Our government getting involved in helping companies that directly compete with U.S. companies should outrage us all. Boeing has every right to be upset that aid is being given to a direct competitor.
America is hurting and our businesses are hurting. Many are striving to be competitive in an international marketplace against international competition, and they are working on products, processes and supply chain management to achieve that. These businesses, such as Boeing, should be encouraged in their every endeavor to reach this achievement. Their success is our success. I'm not saying the government should provide support to Boeing. But, to actively support their competitors who are based overseas? This seems like a kick in the teeth, not just to the company, but to every American who works for them. Help Boeing become more efficient, help them compete and, suddenly, they make more money, they hire more people, as they grow, and guess what? All those people will be paying taxes and spending money. So, what are we waiting for?
America is already having problems with our own economy, and has already spent too much money helping our own troubled businesses. The world economy is interconnected. But, how can America hope to help another country's companies, until our own are back in order. Once we have stabilized our businesses and brought our job market back to normal, then it would be advisable to start helping other countries do the same. No other country came to America's aid to help bail our businesses out of debt, because they understand the need to fix within, and then work at the outside.
Banks have gotten out of hand with their hand-outs in the last few years, and now they are getting fewer and fewer, since we have no money. Boeing, like many other companies, saw the competition get a hand-out, and asked what everyone is asking: where is mine? They have every right to want some extra help right now, because everyone in America does.
Governments in Europe give their own companies that compete with Boeing an unfair advantage by subsidizing their own companies. The foreign companies can therefore make their aircraft and not have to worry so much about profit as Boeing does. They should either stop this practice or the U.S. should do something similar to even the playing field.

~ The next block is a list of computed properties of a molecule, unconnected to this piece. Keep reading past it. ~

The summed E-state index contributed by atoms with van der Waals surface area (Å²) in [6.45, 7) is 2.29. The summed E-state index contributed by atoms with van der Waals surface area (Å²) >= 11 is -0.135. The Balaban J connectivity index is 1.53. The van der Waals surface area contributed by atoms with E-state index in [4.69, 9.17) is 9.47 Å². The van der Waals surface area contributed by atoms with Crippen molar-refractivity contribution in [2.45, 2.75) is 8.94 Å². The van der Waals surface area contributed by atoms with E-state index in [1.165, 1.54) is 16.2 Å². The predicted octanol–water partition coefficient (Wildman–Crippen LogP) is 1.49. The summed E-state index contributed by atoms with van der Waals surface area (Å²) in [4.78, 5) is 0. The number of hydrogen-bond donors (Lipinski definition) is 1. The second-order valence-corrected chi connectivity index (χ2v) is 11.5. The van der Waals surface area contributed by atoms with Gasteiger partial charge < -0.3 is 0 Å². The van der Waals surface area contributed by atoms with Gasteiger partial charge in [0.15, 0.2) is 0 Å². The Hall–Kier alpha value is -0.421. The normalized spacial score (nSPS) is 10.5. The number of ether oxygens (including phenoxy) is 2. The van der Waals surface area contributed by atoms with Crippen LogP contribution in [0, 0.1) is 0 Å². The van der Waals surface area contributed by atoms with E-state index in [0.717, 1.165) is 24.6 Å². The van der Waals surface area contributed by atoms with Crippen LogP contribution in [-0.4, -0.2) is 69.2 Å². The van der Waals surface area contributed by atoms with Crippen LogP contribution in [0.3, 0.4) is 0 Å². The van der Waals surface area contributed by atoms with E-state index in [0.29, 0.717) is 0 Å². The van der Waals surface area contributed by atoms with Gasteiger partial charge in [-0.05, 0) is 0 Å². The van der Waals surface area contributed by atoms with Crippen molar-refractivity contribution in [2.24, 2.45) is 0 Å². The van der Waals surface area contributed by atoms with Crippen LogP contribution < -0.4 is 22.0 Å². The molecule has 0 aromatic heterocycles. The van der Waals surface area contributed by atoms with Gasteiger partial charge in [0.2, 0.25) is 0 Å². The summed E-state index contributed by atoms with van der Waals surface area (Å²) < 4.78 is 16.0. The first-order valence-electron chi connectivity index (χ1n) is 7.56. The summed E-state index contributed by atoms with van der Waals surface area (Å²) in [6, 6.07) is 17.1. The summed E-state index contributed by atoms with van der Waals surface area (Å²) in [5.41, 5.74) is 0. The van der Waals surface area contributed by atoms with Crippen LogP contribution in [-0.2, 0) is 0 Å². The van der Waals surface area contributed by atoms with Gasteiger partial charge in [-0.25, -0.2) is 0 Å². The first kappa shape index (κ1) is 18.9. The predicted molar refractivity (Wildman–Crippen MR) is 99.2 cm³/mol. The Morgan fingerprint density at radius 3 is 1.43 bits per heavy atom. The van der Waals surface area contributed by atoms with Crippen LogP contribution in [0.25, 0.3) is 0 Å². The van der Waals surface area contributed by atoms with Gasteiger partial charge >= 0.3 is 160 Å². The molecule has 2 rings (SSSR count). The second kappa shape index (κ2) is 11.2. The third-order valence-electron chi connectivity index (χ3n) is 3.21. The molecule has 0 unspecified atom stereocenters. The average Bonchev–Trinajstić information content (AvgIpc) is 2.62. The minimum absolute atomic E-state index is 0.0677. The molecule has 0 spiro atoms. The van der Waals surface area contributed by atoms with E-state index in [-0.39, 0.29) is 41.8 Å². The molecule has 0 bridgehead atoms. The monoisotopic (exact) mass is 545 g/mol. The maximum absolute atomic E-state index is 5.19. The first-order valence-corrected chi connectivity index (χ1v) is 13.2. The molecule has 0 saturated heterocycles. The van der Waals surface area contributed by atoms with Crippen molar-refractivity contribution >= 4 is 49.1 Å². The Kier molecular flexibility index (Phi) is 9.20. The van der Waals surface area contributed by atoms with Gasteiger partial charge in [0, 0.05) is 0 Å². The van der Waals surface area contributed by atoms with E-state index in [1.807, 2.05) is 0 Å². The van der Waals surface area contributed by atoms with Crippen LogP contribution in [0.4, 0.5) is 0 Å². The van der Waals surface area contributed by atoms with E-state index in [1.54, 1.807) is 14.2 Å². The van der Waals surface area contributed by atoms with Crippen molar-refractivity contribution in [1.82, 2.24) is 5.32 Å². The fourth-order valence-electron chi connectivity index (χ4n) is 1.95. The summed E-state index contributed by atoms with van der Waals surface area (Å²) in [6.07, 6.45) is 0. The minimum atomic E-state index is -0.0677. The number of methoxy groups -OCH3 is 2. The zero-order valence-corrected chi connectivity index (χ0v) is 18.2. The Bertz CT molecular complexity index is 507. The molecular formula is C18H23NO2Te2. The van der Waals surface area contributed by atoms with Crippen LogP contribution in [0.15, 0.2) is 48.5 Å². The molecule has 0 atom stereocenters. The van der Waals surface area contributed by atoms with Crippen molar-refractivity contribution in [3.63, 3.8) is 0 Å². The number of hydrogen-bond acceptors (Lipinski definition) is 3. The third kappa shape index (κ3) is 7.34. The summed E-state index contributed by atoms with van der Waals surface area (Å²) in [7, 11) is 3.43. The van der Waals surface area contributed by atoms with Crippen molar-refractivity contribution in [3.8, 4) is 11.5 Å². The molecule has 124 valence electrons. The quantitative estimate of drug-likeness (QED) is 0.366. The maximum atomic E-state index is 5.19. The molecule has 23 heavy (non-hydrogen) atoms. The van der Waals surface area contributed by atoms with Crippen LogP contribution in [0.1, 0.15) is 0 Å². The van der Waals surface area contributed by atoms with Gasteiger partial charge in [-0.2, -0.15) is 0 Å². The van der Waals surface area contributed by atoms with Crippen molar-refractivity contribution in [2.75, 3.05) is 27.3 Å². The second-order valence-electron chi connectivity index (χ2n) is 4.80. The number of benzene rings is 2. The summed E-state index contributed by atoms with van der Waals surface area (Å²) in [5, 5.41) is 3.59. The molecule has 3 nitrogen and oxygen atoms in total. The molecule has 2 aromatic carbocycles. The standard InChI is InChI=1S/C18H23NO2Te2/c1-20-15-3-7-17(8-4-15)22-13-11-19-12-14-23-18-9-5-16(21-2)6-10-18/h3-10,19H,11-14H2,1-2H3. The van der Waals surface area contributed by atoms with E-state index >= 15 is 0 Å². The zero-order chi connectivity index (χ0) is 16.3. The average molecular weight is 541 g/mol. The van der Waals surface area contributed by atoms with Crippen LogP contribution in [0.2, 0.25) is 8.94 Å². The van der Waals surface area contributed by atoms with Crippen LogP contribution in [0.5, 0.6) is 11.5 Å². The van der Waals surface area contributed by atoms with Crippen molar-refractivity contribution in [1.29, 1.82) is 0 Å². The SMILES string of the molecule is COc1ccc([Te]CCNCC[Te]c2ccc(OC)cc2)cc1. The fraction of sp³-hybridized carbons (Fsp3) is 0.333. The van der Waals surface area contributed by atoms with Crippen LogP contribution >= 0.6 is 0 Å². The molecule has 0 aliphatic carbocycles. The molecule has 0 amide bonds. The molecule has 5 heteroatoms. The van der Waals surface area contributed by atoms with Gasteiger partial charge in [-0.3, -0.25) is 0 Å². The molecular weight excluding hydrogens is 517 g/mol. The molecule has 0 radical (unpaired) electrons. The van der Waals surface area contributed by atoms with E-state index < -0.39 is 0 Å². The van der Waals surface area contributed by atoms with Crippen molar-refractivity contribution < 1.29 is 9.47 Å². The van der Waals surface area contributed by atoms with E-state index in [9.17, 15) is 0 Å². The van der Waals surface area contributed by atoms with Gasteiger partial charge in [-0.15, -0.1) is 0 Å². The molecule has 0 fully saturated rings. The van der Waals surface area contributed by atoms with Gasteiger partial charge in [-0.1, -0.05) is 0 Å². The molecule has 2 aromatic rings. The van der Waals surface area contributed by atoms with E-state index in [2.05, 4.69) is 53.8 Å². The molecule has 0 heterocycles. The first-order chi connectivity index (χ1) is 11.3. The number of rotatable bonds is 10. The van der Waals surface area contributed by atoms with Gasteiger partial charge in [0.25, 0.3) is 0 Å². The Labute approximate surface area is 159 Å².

Companies such as Boeing are in the United States suffering, while the United States government is financially assisting overseas agencies and their financial issues. This is not right. We have a bad policy of helping everyone else, and not helping our own. We should be ashamed of these practices, and how we treat these companies.
It's time for the American people to speak up and let our government know that we want our money to be spent here in this country. So many of our jobs are outsourced in other countries, and our businesses are spending our money in other countries. We need to bring back our manufacturing jobs here to the United States, and put the American worker back to work.
The help that the European aircraft manufacturers receive from the government creates an unfair advantage for them. Production is faster, and they have more competitive prices thanks to the help from their government. Boeing does not receive help from the government, so they are at a disadvantage. The complaints help them to know what is wrong, so that they can hopefully change it.
Boeing is certainly justified in its complaint, because this is showing favoritism. How can a government help a foreign rival of an American company? Why should the government apply its help to others, when they can't even apply the help to companies on its own soil? We should be promoting our products, and not the products of other countries.
The help European aircraft manufacturers receive from the European governments create an unfair competition. These aircraft manufacturers - thanks to the help from the government - have more competitive prices and also their production processes are faster. Boeing does not receive any government help for the production of its commercial aircraft and that situation creates a disadvantage for Boeing.
Boeing is one of the largest defense contractors in the United States. As a result of this taxpayer-funded largess, Boeing has no room to complain about European subsidies for Airbus. Boeing is also a huge contractor for NASA. Boeing's position as a prime contractor and sub-contractor on federal projects render null and void any legitimate complaints. Had the Air Force sent the new military tanker contract overseas, Boeing could have complained. However, the Air Force did the right thing for themselves and for the country as a whole.
I think that Boeing is remiss in complaining about how other countries run their industries for two reasons: one, we have consistently proven that our system is better at both production and quality. And two, I would be willing to bet my eye teeth that Boeing gets its fair share of government subsidies from our local, state, and federal jurisdictions.
All commercial aircraft companies receive government subsidies. Boeing has received such subsidies, including government funding of the 787 in the billions from Washington and indirect funding from Japan. The way I see it, if they are currently willing to accept monies from the government, then they should not be making a fuss about other airlines also receiving funding.